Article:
Making sense of sound

It’s easy to take hearing for granted as most of us know nothing about how the delicate ear interprets sound waves, writes Abré J Steyn.

Making sense of sound
Photo: Abré J Steyn
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Everything we perceive, andmost of what we can’t, travels in waves – light, sound, heat, radio, micro waves and cosmic waves, to name a few. Each is a different form of energy that can vary in wavelength or frequency. The ear converts sound-wave energy into electrical energy that can be detected by the brain.When you’re in the bush, every sound has a meaning. I recently had a practical display of the importance of sound in nature.

Importance of sound in nature
While friends of mine visited, guests of another kind stopped by too. Hearing us talk and laugh, a group of francolin appeared on the stoep and as usual, walked around the house as if it belonged to them. One flew onto my lap to see if I had a few pips of grain hidden in my hand. One bird, still outside, must have suddenly spotted the resident African hawk eagle doing its rounds and made a soft, purring alarm call.


Most primates, like this chimpanzee, have smallish, immovable ears, very similar to those of humans.

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Every francolin froze like a statue, without blinking an eye – even those that couldn’t see the sky. The soft-sounding alarm was understood by all, even across species barriers. After we watched them in amazement for a few minutes, I gave a reassuring tongue-click and like magic they all relaxed and continued scrutinising the house.

Superior and inferior ears
Mammals have the best hearing of all animals. I recently read an interesting book, Into the thorns, by Wayne Michael Grant – one of our readers – who was a professional leopard hunter in Zimbabwe for many years. He stressed leopards’ acute hearing-sense and said that, at night, a leopard at a bait can hear the soft coughing, sneezing or even wind-letting of a hunter in a blind 100m to 150m away.

But I lost Wayne’s contact details and so I ask that he contact me again. All diurnal primates, including humans, lost out in the ears department. Relying more on superior sight, all primates – except primitive, gnome-like nocturnal primates such as bushbabies – have quite weak hearing, compared to the astonishing auditory ability of other mammals. The typical primate ear is relatively small with limited frequency sensitivity or mobility.

But the less superior human ear was crucial in making us the most intelligent, powerful species to walk the earth. It’s part of a sensory system without which speech, language and the written word would never have come about. Without it, I wouldn’t have been able to write these words. This is the medium through which we store knowledge and how we communicate around the globe.

Protect your hearing
Becoming deaf is no joke, and we should protect this essential sense. The ear’s basic functioning is quite well understood, but most of us don’t appreciate the wonderful delicateness of this marvellous organ, until we go deaf or lose some of its efficiency.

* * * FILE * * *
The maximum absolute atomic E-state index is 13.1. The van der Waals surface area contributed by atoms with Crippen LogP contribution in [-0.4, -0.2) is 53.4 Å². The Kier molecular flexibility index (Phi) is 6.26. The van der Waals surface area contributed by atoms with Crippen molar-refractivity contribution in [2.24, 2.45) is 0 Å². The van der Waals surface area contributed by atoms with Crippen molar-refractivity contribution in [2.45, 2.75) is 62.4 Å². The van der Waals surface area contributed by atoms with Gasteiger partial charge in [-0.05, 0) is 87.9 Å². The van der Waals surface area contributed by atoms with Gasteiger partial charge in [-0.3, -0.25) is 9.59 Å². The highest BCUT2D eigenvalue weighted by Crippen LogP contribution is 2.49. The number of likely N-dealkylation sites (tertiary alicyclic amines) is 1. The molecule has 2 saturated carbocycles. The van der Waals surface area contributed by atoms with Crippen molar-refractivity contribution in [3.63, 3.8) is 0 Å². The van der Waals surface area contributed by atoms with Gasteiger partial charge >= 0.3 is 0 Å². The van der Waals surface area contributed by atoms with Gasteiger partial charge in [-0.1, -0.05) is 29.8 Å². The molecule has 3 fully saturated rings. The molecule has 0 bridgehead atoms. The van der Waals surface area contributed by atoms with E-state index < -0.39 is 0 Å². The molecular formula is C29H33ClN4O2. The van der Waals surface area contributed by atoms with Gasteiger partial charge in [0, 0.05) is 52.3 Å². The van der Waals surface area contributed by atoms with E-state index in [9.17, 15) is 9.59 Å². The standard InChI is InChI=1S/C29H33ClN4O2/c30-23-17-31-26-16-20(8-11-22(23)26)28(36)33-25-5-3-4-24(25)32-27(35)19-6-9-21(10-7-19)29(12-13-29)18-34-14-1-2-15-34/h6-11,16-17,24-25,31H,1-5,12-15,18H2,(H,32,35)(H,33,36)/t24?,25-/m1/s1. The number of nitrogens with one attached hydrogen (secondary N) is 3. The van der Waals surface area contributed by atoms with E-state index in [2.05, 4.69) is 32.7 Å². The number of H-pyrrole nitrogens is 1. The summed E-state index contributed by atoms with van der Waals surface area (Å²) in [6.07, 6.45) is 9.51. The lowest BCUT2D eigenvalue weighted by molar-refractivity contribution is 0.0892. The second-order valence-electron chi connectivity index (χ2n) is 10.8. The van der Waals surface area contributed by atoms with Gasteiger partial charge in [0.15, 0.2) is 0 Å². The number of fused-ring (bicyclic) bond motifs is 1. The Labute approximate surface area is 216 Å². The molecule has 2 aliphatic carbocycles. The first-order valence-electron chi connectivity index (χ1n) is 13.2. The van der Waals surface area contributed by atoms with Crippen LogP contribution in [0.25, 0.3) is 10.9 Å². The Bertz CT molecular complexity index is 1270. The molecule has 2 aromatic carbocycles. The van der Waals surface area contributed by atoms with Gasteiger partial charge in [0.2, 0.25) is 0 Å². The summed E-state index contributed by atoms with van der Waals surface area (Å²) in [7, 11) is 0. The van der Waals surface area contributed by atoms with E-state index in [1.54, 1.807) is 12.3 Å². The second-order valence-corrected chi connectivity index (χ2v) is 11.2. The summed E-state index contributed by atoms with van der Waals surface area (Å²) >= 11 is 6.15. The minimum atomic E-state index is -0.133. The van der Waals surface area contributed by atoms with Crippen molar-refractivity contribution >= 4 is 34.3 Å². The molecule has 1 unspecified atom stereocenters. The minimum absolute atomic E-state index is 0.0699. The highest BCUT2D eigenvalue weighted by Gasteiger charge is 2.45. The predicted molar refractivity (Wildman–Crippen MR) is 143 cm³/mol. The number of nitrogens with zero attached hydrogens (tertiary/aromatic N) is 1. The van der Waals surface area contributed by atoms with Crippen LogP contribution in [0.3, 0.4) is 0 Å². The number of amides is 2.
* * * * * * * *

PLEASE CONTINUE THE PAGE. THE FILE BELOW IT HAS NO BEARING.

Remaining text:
The author’s hunting cap, with the ear-plugs that automatically close when a sound is too loud. He uses these when hunting.

After this hunting season, a new group of hunters will have “hunter’s ears” – an irritating high-pitched ringing or buzzing in the ears – because they didn’t protect their ears from the harmful effect of gunshot noise. The condition, called tinnitus, is irreversible. I know, because for the last 30 years, I’ve suffered from it. It gets worse with age and at times it drives me almost insane. Sound waves striking your eardrum (or tympanum) are transmitted by the three auditory bones (malleus, incus and stapes), which set up vibrations in the fluid of the spiral-shell-shaped cochlea in the inner-ear.

It’s internally lined by nerve cells with minute hair-like projections that are stimulated by these vibrations to transmit electrical impulses through the auditory nerve to the brain. High-frequency vibrations, which don’t travel far through the fluid in the tube, are recorded closest to the cochlea’s entrance, while low-pitched sound is recorded deep down inside. When sounds are too loud, the vibrations are so violent that they amputate the hairs that record high-frequencies. The resulting lesions cause a perpetual high-pitched “ziiing” and a reduced ability to hear high notes, like certain bird calls.

To me this was a great loss, one that could’ve been prevented. Now that it’s too late, I never shoot without proper ear protection. Even when I’m hunting, I use special ear plugs, fitted with valves, which close whenever a sound is too loud. They don’t impede hearing of speech or normal sounds, but shut down instantly when a shot is fired. I bought them several years ago, but I’m not sure where they can be bought today – maybe firearm dealers that stock them could let me know.

I’m sure that other excessive noises, like over-loud music, the noise of power tools, or the ear-splitting blearing of vuvuzelas close to one’s ears can have the same effect as gunshot-noise in causing tinnitus. Affordable and readily-available user-friendly ear protection should be promoted more enthusiastically. The days when my brother Hennie and I used to lie down in the stillness of the Namib Desert, listening to the silence, are just distant memories. Today, there’s a non-stop swarm of noisy cicadas buzzing in my ears. It’s horrible. Don’t let it happen to you. 

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